The earliest Russia’s track and field suspension can be lifted is February.
Banned since November 2015, Russia has made progress toward satisfying reinstatement conditions since June, said Norwegian anti-doping expert Rune Andersen, who has headed an independent inspection team to monitor Russia’s progress.
The IAAF, track and field’s international governing body, won’t make a decision regarding lifting Russia’s ban until at least February. Then, the independent inspection team hopes to provide a timeline for Russia’s potential reinstatement.
Andersen outlined three criteria that must be met.
- Russia’s track and field federation complies in full with the World Anti-Doping Agency Code and IAAF anti-doping rules.
- IAAF and Russia’s anti-doping agency (currently non-compliant) are able to conduct their anti-doping programs in Russia and, in particular, drug testing effectively and without interference.
- Reintegration of Russian athletes into international competitions will not jeopardize the integrity of those competitions.
“There is a recognition that it is important that clean athletes are given a system to get back into competition, but as the report says, they do not jeopardize the rights of the clean athletes and certainly don’t jeopardize the integrity of the competitions they come back to,” IAAF president Seb Coe said.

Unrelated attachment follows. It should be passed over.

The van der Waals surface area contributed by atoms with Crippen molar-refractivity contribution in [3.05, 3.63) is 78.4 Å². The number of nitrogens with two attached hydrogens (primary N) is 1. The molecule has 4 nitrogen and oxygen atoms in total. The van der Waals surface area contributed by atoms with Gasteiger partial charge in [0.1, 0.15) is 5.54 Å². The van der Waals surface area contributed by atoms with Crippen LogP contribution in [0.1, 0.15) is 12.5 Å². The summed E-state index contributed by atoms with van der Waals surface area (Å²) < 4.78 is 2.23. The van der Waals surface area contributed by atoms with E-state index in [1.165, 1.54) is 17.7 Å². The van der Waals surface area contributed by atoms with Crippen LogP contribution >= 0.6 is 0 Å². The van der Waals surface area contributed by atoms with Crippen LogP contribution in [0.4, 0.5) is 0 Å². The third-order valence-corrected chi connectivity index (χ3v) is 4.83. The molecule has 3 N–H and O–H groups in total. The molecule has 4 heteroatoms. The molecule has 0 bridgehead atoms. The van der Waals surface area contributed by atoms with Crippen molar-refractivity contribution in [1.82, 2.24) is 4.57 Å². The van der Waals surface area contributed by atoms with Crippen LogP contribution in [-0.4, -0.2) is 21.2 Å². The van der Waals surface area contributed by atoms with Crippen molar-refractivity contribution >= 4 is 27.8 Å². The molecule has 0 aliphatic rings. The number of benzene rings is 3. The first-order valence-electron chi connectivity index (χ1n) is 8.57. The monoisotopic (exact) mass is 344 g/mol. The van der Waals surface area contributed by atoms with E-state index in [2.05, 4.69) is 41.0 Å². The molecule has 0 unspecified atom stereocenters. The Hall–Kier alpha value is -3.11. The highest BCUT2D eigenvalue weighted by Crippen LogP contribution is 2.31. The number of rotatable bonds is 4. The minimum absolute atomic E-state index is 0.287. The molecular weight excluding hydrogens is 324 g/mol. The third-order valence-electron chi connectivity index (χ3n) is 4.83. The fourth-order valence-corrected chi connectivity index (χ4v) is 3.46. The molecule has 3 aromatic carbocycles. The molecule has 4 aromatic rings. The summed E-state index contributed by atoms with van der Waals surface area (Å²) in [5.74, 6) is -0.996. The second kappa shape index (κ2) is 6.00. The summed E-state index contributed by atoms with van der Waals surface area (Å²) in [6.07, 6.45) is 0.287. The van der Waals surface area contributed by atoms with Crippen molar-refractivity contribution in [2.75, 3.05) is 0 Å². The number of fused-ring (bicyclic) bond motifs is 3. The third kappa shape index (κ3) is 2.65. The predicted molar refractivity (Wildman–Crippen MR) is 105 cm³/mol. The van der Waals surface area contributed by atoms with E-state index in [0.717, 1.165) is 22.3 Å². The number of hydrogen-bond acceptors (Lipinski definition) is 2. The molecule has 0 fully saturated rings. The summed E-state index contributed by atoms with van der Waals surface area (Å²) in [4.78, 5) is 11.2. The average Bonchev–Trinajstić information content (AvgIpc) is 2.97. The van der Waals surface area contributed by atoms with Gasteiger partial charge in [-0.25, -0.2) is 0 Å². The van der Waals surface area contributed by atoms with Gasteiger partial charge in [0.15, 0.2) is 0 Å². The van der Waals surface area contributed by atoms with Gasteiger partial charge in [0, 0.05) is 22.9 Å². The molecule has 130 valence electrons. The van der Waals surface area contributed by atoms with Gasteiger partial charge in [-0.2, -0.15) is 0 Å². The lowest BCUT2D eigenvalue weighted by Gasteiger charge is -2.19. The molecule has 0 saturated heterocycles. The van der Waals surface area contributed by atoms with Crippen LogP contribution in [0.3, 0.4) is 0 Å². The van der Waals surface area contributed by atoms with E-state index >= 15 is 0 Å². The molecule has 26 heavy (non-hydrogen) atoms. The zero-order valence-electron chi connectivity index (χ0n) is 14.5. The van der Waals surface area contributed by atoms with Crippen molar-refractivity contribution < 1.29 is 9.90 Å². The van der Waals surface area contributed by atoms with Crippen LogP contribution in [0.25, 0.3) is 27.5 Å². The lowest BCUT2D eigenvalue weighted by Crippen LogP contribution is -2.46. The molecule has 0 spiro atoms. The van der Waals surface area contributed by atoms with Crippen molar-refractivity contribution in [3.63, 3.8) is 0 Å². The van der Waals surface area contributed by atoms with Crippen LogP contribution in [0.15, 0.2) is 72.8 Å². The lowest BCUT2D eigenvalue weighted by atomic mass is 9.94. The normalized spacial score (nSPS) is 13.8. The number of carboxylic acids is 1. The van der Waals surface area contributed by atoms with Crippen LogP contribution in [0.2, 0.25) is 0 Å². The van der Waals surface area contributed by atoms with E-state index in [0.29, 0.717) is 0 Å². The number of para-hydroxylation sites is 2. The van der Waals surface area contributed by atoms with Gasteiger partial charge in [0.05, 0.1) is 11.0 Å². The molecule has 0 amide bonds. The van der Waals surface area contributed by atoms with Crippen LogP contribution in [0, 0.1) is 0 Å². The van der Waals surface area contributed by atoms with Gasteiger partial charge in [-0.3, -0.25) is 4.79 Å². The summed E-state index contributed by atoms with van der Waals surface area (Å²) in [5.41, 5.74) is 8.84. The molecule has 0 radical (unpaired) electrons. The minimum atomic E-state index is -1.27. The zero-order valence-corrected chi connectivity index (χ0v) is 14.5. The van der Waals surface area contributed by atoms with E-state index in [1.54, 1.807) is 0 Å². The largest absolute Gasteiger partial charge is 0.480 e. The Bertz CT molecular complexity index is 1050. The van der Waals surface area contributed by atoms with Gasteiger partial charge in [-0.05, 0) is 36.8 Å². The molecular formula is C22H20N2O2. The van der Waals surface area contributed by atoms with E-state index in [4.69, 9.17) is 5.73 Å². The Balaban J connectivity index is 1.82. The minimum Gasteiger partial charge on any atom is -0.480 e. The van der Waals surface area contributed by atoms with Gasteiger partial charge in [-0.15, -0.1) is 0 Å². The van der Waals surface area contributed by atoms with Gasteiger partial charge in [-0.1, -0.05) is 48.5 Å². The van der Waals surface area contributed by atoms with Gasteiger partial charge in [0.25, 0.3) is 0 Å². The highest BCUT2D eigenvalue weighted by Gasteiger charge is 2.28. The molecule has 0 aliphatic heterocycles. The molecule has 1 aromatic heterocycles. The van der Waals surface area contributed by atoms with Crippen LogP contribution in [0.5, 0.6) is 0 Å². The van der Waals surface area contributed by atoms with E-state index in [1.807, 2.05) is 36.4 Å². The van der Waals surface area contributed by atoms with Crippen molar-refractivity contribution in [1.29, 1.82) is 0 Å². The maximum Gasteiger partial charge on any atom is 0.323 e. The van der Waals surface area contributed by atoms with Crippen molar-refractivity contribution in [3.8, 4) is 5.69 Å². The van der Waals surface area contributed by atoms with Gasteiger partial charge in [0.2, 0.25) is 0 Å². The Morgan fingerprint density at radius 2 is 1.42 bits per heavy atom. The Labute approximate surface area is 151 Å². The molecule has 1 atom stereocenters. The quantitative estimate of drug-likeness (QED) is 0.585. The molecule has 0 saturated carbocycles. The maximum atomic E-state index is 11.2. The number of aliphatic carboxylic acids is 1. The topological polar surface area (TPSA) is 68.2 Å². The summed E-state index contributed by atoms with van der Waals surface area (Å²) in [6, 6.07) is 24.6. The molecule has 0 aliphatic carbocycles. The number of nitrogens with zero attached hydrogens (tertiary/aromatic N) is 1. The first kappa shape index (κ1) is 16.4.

A key date on the road to February is Dec. 9, when independent investigator Richard McLaren is to deliver his final report on doping in Russia.
Russian athletes can still apply to a doping review board to compete individually while Russia is banned, if they have been subject to robust testing.
One Russian track and field athlete, Darya Klishina, competed in the Rio Olympics, finishing ninth in the long jump.
The next major international track and field event for Russians is the European Indoor Championships from March 3-5 in Belgrade, Serbia.Follow @nzaccardi